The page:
The several months we spent developing the bunker target were, largely, a matter of hide-and-seek. ISIL was storing military resources in a facility that covered an area of more than 45 square kilometers — the same footprint as 13 Central Parks — with more than a hundred large, fortified bunkers. For the target to be viable, I needed to identify the specific bunkers ISIL used. We leveraged a variety of intelligence disciplines and technologies for this end, but the most labor-intensive of them was full-motion video captured by our drones.

To collect this footage, a pilot flew a drone in circles, staring at a tiny portion of this massive facility, with an intelligence analyst sitting next to him, waiting to document activity that appeared in the field of view. I received daily summaries of the activity, if any, that the analyst identified and watched the footage at the noted times to pull relevant still shots of that activity into the target package. If this process sounds tedious, it’s because it was. Being a small task force, humans and their time were limited. I regret to say that I devoted much of my time to watching hours of drone footage, which at least two other people had already watched, and then copy-pasting screenshots of that activity into PowerPoint.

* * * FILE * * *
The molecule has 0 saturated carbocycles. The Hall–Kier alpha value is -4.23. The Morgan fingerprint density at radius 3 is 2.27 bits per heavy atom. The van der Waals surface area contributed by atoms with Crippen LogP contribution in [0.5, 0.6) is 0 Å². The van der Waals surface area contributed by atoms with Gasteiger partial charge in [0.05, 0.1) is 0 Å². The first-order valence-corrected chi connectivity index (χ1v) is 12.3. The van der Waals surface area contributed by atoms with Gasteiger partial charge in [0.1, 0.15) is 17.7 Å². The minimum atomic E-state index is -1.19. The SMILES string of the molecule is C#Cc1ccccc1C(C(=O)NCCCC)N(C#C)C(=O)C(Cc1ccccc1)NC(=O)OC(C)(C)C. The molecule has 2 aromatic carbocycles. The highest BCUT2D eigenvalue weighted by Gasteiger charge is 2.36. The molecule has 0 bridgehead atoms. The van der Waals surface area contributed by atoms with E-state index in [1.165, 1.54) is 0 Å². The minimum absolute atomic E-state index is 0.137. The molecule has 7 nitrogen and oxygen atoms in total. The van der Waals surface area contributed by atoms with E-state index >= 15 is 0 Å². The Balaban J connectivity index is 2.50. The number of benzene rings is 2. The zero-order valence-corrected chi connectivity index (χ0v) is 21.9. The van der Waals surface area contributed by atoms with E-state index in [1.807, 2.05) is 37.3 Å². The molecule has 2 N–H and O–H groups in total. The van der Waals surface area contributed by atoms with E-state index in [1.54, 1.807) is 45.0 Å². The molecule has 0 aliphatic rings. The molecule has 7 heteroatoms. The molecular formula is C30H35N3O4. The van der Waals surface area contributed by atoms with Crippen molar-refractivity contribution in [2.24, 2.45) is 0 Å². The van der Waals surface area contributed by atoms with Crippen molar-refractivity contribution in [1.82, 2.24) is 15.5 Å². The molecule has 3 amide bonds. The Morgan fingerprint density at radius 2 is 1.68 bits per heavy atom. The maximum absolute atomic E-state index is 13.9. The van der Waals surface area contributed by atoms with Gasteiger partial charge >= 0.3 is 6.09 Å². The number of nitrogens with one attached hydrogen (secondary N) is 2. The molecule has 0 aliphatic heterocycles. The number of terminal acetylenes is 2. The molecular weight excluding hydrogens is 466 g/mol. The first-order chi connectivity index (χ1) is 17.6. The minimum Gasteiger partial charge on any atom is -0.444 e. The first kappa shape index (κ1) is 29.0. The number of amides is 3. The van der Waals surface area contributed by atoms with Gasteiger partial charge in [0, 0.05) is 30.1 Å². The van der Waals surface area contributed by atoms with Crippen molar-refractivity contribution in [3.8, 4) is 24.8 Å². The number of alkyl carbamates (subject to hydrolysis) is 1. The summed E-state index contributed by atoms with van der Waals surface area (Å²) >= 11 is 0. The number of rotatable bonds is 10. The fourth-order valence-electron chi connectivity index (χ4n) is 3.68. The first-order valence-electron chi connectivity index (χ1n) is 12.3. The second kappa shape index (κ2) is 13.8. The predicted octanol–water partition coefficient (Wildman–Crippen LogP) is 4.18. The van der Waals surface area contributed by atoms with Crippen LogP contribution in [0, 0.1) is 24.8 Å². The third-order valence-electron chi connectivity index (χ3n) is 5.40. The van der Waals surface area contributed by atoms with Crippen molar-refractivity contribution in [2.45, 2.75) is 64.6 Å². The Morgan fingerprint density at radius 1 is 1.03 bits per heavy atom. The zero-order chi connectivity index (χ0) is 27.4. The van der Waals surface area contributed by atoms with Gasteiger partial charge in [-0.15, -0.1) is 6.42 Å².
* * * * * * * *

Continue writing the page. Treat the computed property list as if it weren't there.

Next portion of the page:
This routine of collecting full-motion video occurred, on a smaller scale, for all the deliberate targets that we struck and likely just as many additional compounds of interest that we developed but did not strike for various reasons. If we had a capability like Project Maven to aid in parsing the innumerable hours of collected footage, our capacity with the same number of personnel would have been much greater. Better yet, if we had autonomous drones programmed to search specified areas and identify activity by fusing several sensor inputs, and if we had had the ability to process the information at the edge with Project Maven, it would be difficult to overstate the increase in the amount activity that we could have collected and analyzed.